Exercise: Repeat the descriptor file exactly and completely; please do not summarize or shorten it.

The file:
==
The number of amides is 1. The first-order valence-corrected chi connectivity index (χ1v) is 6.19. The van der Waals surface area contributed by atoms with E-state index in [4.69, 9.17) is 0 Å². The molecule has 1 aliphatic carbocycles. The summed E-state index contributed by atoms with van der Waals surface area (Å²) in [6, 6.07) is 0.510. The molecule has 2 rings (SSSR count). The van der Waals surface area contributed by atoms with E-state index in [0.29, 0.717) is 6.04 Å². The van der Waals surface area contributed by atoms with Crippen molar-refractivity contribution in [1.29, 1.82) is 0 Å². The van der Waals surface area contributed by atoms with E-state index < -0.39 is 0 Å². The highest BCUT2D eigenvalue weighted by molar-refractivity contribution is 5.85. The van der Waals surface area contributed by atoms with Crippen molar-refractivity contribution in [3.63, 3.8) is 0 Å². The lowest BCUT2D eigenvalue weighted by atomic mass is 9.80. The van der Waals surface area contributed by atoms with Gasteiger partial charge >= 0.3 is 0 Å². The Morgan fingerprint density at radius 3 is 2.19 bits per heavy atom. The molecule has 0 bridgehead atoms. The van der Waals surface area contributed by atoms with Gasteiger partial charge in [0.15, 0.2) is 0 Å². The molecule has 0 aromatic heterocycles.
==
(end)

The number of amides is 1. The first-order valence-corrected chi connectivity index (χ1v) is 6.19. The van der Waals surface area contributed by atoms with E-state index in [4.69, 9.17) is 0 Å². The molecule has 1 aliphatic carbocycles. The summed E-state index contributed by atoms with van der Waals surface area (Å²) in [6, 6.07) is 0.510. The molecule has 2 rings (SSSR count). The van der Waals surface area contributed by atoms with E-state index in [0.29, 0.717) is 6.04 Å². The van der Waals surface area contributed by atoms with Crippen molar-refractivity contribution in [1.29, 1.82) is 0 Å². The van der Waals surface area contributed by atoms with E-state index < -0.39 is 0 Å². The highest BCUT2D eigenvalue weighted by molar-refractivity contribution is 5.85. The van der Waals surface area contributed by atoms with Crippen molar-refractivity contribution in [3.63, 3.8) is 0 Å². The lowest BCUT2D eigenvalue weighted by atomic mass is 9.80. The van der Waals surface area contributed by atoms with Gasteiger partial charge >= 0.3 is 0 Å². The Morgan fingerprint density at radius 3 is 2.19 bits per heavy atom. The molecule has 0 bridgehead atoms. The van der Waals surface area contributed by atoms with Gasteiger partial charge in [0.15, 0.2) is 0 Å². The molecule has 0 aromatic heterocycles.